Whos Driving? Men Behind the Wheel of Womens Health.
Women’s health policy isn’t decided by women. In the US, most of the debate over women’s medical care is between male legislators. This lively interaction produces great copy: "…Democrats want to insult women by making them believe that they are helpless without Uncle Sugar coming in and providing…birth control because they cannot control their libido or their reproductive system without the help of the government…” Thank you, Mike Huckabee, venerable former Governor of Arkansas!
Over the past two decades of developing botanical therapies for women’s health, I’ve talked with a lot of the men who decide the fate of women’s health. Many don’t understand how debilitating women’s disorders can be and simply lack interest since the issues aren’t life-threatening. Helping women with bloating or hot flashes isn’t going to get them big press.
Take the menopause transition. I‘ve tried to explain menopausal hot flashes to these gentlemen: “Can you remember the chills and sweats of a flu? Women feel them every day for four or five years.” To approximate a night sweat, I suggest they set their smart phones to wake them three times a night, and douse their clothes and bedding with water. It’ll give them a sense of the resulting daytime fatigue, irritability and loss of concentration. “Aha!” they say, “I get it, I have young kids.” Well, many menopausal women had those same young kids once upon a time. But during perimenopause, they additionally sacrifice their sexuality, libido and youthfulness. Their partners turn away from them (or turn elsewhere) when they lose their sexual drive. Women catapult into depression and despair. Menopause may not be life-threatening, but it sure is life-deadening.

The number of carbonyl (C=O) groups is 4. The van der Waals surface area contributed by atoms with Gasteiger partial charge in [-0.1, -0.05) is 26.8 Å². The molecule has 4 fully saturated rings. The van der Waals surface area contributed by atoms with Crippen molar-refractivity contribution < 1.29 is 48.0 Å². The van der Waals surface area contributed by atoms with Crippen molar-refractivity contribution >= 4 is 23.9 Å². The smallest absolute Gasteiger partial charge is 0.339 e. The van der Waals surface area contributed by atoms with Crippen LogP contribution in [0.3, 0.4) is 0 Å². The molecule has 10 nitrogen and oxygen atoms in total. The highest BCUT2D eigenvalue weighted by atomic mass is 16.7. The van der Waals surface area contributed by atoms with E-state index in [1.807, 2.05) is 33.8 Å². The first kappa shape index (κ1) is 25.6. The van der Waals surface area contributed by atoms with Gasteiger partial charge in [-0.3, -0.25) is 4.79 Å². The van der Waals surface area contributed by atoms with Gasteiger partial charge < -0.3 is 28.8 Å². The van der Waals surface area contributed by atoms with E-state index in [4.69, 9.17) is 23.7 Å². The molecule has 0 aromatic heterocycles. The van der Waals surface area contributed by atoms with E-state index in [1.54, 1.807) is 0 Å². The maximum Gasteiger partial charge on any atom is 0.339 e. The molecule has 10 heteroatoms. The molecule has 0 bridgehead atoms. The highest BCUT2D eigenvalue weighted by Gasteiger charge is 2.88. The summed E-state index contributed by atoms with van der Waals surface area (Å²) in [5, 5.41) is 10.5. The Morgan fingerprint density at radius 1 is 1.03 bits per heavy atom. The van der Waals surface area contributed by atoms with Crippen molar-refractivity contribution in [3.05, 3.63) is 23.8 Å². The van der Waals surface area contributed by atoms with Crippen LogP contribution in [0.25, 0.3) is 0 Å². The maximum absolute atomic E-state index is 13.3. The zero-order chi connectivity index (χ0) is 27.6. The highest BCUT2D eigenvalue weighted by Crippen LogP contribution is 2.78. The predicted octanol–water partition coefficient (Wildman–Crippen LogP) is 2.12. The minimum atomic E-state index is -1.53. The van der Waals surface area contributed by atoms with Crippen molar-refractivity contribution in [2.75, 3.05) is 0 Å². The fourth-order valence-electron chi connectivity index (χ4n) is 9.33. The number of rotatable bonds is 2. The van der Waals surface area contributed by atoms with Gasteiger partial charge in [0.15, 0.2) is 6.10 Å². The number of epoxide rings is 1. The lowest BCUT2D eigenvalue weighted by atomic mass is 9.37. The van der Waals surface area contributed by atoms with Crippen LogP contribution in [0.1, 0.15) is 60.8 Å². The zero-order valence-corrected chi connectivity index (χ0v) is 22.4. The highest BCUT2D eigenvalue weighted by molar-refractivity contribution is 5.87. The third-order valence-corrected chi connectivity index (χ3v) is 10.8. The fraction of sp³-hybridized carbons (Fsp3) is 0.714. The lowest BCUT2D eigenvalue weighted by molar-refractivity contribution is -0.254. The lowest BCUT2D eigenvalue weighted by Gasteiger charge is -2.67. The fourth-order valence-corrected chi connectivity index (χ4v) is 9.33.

For sixty years, doctors sold women the key to the fountain of youth in the form of hormone therapy (HT), or supplemental estrogen. Their beauty and vigor relied upon it, as did their husbands’ attention (they usually had husbands, in those days). Millions of women rushed to embrace the miracle cure for their sagging chins and libido. Then along came the Women’s Health Initiative (WHI) in 1991. The WHI was a set of huge, federally-funded clinical trials in women’s health, some of which focused specifically on HT. To everyone’s great surprise (and fear), the results showed HT to be associated with increased risks for breast cancer, uterine cancer, heart disease, stroke, blood clots and dementia. Ladies, anyone get prescribed PREMARIN for your hot flashes? Ingesting estrogen from the pee of knocked-up horses—PRE(gnant) MAR(es) (ur)IN(e)—may not be your best move.
Following the WHI revelations, the FDA advised prescribing HT at the lowest possible dose for the shortest possible time. Women, who can be really smart no matter what Governors think, decided the risks just weren’t worth it. Today, less than 5% of women are willing to take HT, while 40 million US women going through menopause are clamoring for relief.